The presence in court hearings of (sometimes) several observers at a time, and comments written in blogs for the project website have highlighted that members of the public involved in mental capacity law and practice gain much from seeing the court in action, and that these gains have a social justice impact beyond the walls of the courts. These insights have certainly addressed some of my earlier personal anxieties about the balancing of labour and benefit involved in transparency in the Court of Protection. I think I am seeing the growth of a ‘community of practice’ that didn’t exist and that therefore could not have an impact when I was a lone researcher at the back of a court room in 2017.

Now seems like an ideal time to reflect on what we have learned about the relationships between open justice and social justice and to discuss with those working across other courts and tribunals how our experiences intersect with theirs – what we might learn, and how we might maximise our impact.


The Open Justice Court of Protection Project is delighted to be participating in the seminar series, hosted by Bath Publishing, and coordinated by journalist, Louise TickleLaw, Justice, and the Spaces Between: An important series of free webinars investigating openness and press reporting in our courts and tribunals’.

The series consists of 4 seminars with participants including Sir James Munby (immediate past President of the Family Division of the High Court); Tor Butler-Cole QC (barrister specialising in inquests and Court of Protection cases, 39 Essex Chambers); Emma Norton (solicitor, and founder of the Centre for Military Justice) Lucy Reid and Julie Doughty (the Transparency Project); Dr George Julian (knowledge transfer consultant and live tweeter of inquests); Prof. Celia Kitzinger and Gill Loomes-Quinn (the Open Justice Court of Protection Project); and many more.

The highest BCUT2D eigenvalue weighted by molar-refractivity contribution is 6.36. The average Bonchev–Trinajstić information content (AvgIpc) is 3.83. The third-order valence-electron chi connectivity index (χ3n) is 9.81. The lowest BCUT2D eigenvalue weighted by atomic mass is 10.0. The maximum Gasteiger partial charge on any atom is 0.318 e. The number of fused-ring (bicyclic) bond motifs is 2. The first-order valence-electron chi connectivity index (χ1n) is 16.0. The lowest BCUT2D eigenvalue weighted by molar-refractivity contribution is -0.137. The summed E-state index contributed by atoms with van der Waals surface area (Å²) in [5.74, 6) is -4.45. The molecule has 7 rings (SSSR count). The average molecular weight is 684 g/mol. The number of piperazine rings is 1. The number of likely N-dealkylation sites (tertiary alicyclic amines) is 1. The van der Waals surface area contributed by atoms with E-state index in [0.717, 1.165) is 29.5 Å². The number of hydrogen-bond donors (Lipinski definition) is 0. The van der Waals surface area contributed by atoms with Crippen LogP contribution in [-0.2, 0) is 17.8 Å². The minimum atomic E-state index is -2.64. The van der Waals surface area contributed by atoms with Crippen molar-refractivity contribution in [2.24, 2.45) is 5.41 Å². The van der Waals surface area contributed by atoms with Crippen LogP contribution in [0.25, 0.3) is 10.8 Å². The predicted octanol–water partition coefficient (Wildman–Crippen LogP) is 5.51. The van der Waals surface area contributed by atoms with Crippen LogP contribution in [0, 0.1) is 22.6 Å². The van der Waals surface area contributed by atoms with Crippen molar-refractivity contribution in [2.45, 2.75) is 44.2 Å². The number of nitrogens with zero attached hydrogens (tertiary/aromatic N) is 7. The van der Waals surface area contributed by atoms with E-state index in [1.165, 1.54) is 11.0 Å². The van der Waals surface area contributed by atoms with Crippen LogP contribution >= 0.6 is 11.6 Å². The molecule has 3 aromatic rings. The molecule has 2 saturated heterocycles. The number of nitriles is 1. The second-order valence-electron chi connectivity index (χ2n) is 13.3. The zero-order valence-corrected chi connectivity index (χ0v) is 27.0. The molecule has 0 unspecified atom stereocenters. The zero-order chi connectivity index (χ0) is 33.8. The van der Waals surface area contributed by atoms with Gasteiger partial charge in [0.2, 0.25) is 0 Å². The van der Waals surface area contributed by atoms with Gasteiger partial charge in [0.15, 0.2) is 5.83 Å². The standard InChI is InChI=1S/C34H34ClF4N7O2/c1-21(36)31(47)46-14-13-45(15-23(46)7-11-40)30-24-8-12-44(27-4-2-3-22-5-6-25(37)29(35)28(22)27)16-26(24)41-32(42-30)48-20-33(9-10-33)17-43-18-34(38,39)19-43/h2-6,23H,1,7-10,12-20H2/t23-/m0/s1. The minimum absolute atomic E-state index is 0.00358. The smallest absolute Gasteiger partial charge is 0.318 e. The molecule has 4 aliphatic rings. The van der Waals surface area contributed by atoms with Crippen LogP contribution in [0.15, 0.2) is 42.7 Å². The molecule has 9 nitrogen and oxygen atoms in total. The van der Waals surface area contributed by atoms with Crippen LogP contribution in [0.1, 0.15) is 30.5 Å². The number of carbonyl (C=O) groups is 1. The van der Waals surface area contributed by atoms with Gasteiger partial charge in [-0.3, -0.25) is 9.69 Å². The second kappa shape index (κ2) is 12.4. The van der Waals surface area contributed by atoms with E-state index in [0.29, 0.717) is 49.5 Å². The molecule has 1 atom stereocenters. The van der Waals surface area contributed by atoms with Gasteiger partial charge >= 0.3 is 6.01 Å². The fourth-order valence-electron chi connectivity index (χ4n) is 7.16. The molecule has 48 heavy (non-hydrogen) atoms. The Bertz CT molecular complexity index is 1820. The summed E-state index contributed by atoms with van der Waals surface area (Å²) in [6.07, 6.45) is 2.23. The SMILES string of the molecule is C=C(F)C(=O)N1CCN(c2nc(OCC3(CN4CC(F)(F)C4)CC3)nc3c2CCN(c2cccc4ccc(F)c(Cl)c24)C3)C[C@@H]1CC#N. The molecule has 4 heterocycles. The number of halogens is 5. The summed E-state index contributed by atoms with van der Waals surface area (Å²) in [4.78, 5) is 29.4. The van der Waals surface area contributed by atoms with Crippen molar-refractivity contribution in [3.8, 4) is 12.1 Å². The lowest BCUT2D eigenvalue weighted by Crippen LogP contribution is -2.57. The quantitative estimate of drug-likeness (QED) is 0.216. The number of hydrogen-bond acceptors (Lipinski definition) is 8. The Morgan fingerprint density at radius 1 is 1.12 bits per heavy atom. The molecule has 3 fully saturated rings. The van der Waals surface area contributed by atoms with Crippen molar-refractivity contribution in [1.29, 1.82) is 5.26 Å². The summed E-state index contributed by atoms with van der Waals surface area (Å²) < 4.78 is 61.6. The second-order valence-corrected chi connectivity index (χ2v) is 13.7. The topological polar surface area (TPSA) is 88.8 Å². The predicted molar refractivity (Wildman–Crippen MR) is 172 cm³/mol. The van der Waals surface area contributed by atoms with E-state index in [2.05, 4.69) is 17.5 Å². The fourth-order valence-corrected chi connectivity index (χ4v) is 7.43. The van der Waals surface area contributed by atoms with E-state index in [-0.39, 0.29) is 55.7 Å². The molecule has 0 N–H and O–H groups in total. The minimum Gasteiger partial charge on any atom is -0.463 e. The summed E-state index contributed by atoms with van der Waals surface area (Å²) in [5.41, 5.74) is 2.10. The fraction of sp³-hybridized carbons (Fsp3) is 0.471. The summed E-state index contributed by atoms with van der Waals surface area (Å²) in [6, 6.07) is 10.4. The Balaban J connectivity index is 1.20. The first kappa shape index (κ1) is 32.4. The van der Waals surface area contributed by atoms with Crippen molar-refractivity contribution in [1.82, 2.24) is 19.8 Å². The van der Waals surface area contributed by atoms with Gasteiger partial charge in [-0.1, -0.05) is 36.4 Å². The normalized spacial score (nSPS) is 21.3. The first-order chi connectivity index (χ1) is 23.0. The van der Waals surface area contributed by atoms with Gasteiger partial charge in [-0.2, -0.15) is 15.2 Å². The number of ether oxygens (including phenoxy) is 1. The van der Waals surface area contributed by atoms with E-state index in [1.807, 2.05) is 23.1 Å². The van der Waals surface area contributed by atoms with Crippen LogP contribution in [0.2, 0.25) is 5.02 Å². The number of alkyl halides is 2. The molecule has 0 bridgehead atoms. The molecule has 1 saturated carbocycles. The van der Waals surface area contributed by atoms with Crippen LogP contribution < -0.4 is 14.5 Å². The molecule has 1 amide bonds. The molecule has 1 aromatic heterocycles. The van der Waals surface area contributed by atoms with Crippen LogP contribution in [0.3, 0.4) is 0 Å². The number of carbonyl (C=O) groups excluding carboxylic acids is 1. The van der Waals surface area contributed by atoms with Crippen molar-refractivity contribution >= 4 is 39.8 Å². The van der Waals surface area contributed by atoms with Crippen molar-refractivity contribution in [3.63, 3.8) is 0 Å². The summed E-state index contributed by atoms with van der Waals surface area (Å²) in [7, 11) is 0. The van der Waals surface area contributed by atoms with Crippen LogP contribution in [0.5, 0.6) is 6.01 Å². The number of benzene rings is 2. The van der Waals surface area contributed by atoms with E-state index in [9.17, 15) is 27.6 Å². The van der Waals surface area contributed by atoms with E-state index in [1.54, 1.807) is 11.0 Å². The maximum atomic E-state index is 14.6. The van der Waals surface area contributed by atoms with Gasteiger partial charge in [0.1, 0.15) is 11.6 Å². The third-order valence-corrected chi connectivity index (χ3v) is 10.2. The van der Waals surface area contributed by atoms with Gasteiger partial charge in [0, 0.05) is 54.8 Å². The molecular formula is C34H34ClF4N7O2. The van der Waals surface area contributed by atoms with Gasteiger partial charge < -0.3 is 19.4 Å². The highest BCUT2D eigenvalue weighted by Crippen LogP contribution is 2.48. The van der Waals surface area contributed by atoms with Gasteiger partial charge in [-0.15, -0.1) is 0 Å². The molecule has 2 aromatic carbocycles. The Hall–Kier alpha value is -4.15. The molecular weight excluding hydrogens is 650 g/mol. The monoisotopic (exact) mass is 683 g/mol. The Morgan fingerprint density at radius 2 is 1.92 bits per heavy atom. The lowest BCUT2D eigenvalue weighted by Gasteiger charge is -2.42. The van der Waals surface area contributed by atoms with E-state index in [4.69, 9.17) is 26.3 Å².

The 4 seminars are as follows:

  1. Does being watched change how justice is done? The role and function of observers in trials, inquests, family courts, and tribunals 21 January 2021*
  2. Silence in court: What is lost – and who gains – when the State bans family members from speaking out? 4 February 2021
  3. In pursuit of social justice – Is a hearing held in public enough to hold the State to account? 18th February 2021
  4. The observer’s dilemma: Does negotiating access with power and parties compromise independence? 4 March 2021*

This series engages issues close to the hearts and minds of anyone interested, and committed to, Open Justice in our legal system. It will bring together experts in legal practice, scholarship, and activism and promises to address intellectual, emotional, moral, and practical aspects of the pursuit of transparency across our courts and tribunals. It is a series not to be missed.

You can find out more about each event, and register here – we look forward to seeing you there!

*Seminars including The Open Justice Court of Protection Project

Gill Loomes-Quinn is co-director of the Open Justice Court of Protection Project. She tweets @GillLoomesQuinn